I kind of feel like this article missed the point. That being, the government wants to hire people who don't rock the boat, do what their told, and keep their head down and their eyes on their own paper. I worked in government and tried to improve my department. Now here I am, no longer working for the government.
Edward Snowden does not fit that mold though. As a go-getter, he was brilliant, but the bar is set so low in government that I'm not sure he would actually qualify as brilliant in private industry.
I've read a number of old, retired police officers comment on the state of law enforcement as it currently stand. One of them felt as though the concept of "serving and protecting" has be almost completely lost. He also stated that when he went out on patrol, he basically assumed he would have to give his life to protect a citizen and just wondered if today was that day.
Now, I constantly hear about "getting cops home safe." If cops feel the need to get home safe, maybe they need a new job. Especially if part of getting home safe involves dealing out justice off-the-cuff by shooting people willy-nilly.
A prime example in Indianapolis recently was a comment by a commander with regard to police shooting a young man. He said, "The kid made a mistake and paid with his life." That doesn't sound like serving and protecting; it sounds like threatening. Not to mention they were pretty sure the guy was the one who tried to carjack a lady, but what if he wasn't?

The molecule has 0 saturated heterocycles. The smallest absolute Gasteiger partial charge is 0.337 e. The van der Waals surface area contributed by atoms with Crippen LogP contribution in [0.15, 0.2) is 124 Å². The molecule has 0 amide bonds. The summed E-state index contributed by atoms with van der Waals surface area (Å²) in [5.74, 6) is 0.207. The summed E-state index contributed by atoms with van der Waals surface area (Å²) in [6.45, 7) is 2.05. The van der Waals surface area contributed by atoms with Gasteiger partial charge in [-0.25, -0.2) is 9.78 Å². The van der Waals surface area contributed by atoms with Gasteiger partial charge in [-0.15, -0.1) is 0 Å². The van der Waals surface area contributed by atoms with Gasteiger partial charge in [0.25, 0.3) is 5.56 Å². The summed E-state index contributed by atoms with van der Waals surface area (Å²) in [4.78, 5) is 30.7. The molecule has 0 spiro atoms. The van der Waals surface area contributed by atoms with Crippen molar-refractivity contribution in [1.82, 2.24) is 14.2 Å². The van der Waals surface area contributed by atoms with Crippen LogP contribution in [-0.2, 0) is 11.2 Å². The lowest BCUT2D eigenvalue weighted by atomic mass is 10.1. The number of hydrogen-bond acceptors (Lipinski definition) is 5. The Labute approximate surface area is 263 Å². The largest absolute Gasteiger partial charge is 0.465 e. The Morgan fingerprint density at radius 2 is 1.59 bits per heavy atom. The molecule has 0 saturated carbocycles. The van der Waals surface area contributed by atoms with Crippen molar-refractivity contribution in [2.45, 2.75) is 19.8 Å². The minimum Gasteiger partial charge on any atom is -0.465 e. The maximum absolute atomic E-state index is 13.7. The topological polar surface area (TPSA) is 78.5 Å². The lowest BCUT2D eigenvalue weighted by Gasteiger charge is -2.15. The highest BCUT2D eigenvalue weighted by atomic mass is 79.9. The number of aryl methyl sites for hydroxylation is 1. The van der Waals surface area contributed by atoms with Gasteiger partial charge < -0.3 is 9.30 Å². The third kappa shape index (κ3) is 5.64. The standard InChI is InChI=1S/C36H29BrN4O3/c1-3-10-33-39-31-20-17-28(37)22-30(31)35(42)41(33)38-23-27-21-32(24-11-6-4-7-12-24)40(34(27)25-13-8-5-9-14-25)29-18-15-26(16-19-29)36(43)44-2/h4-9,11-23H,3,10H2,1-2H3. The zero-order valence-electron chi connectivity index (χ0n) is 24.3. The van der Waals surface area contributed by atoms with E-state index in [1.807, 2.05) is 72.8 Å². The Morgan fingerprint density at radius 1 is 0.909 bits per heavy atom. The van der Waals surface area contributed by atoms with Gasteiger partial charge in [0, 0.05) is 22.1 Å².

We'll know the results of this study based on whether or not it sees the light of day. If it actually comes out, it will agree with Rockafeller's conclusions. If we never hear about this again, it will be quite obvious that there is simply no connection.
Being of a libertarian bent, I always interpreted that as meaning that things should be pushed to the lower tier of government when possible. Meaning, if the Constitution doesn't say the Federal government has jurisdiction, then you push it down to the States or lower.
Basically, always err to the people, not to the Feds.
Honestly, in the videos of Obama defending the NSA, he seems nervous and unsure, which is not typical of him. Kind of makes you wonder if 1) he is lying or 2) if he is under some kind of duress in saying these things because they have dirt on him. It just seems weird.
By that logic, Snowden should have just kept his face shut, but not too many are upset about what he did. Seems to me that people shouldn't be the only ones standing up against these atrocities. Corporations (Verizon, Google, and all the others) should have put a foot down. It seems they bent over rather quickly.